The US government widened its ban on Malaysian palm oil imports on Wednesday over allegations that one of the country’s top producers uses forced labour.

Under a new withhold release order (WRO), US Customs and Border Protection (CBP) will be required to detain any palm oil arriving in the US from Malaysia’s Sime Darby Plantation Berhad, a major supplier of the product.

It is the third WRO issued this year related to suspected forced labour in Malaysia, and the second targeting the country’s massive palm oil industry. Malaysia’s FGV Holdings Berhad was the subject of a separate WRO issued at the end of September.

Sime Darby Plantation could not immediately be reached for comment during overnight hours in Malaysia.

But after reports emerged in October that the Commerce Department had its eye on Sime Darby Plantation for possible sanctions, the company said at the time that it was in a “position of leadership in driving the principles of sustainable development across our operations”.

The International Labor Organisation (ILO) uses 11 “indicators” of forced labour when monitoring supply chains around the world, including restriction of movement, withholding of wages, physical and sexual violence, and abusive working and living conditions.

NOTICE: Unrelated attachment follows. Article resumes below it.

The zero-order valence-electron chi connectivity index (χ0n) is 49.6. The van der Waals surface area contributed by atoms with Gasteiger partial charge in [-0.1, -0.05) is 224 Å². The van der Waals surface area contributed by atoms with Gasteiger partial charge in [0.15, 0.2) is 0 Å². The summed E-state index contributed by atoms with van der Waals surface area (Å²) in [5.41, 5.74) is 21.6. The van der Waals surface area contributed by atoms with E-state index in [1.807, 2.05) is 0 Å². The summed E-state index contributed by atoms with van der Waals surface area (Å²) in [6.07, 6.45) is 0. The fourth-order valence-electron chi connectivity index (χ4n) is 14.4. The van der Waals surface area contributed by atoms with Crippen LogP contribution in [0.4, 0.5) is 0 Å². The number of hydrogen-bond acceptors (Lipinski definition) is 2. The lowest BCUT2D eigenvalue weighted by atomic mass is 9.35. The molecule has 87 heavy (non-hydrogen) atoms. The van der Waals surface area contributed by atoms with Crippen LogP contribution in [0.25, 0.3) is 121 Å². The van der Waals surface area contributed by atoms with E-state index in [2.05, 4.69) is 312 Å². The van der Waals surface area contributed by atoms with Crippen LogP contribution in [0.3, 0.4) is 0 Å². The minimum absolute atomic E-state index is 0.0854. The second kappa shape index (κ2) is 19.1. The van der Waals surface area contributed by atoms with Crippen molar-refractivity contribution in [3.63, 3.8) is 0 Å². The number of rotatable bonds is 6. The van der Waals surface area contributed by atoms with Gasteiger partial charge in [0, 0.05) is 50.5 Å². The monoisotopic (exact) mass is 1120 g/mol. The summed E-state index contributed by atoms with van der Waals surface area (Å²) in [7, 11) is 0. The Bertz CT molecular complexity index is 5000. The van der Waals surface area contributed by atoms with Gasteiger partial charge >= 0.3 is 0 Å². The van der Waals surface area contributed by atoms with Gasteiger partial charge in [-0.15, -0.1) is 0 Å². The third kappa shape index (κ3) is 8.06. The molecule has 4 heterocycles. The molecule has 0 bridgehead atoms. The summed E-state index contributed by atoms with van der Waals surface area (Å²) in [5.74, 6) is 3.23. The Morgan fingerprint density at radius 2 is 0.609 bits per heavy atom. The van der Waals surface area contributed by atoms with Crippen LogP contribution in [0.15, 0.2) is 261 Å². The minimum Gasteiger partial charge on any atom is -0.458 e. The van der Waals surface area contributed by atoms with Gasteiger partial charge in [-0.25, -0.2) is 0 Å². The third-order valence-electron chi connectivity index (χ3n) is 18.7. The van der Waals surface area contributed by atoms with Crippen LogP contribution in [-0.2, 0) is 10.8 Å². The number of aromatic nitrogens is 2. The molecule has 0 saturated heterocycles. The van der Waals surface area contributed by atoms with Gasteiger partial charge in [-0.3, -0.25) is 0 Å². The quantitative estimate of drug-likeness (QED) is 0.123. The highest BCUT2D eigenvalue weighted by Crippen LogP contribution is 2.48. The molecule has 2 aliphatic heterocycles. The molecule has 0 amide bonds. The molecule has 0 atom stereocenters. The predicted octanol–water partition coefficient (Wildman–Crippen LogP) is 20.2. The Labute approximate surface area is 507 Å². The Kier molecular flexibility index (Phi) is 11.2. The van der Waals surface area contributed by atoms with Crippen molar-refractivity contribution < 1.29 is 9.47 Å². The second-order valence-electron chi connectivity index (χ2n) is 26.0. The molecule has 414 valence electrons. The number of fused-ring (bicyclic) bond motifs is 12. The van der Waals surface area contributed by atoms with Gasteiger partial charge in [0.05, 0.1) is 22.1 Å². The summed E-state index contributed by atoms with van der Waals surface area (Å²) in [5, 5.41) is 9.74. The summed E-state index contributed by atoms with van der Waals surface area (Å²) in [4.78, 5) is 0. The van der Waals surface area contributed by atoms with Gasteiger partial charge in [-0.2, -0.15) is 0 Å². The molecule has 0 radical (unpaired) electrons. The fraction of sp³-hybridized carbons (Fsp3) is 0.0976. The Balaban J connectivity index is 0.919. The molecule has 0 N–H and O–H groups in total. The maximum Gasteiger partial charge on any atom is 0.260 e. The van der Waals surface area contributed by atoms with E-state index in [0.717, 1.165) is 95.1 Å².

According to the Commerce Department, information coming out of Malaysia’s Sime Darby Plantation “reasonably indicates” the presence of all 11 of the ILO’s indicators there.

“This Withhold Release Order demonstrates how essential it is for Americans to research the origins of the everyday products that they purchase,” said Mark Morgan, CBP acting commissioner, in a statement. “American consumers can help end modern slavery by choosing to buy products they know are ethically and humanely sourced.”

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Palm oil is used as an ingredient in many processed foods, along with cosmetics, pharmaceuticals and biodiesel fuel.

According to the US Department of Agriculture (USDA), Indonesia and Malaysia are by far the world’s two largest producers and exporters of the product.

The USDA estimates that Indonesia will produce about 43.5 million metric tons (48 million short tons) over the next year, and that Malaysia will produce about 19.9 million metric tons (22 million short tons).

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Indonesia and Malaysia are the top two sources of palm oil imported in the US as well, according to US customs data. Through October this year, the US has imported more than US$750 million (S$992 million) worth of palm oil from the two countries.

Sime Darby’s third-quarter net profit this year totalled about 190 million Malaysian ringgit (S$62 million).

But the industry is reportedly rife with allegations of forced labour, including child labour.

A report this week from the Associated Press linked suspected child labour in Malaysia and Indonesia’s palm oil industries to America’s popular Girl Scout cookies, though Sime Darby was not mentioned in the article.

This article was first published in South China Morning Post



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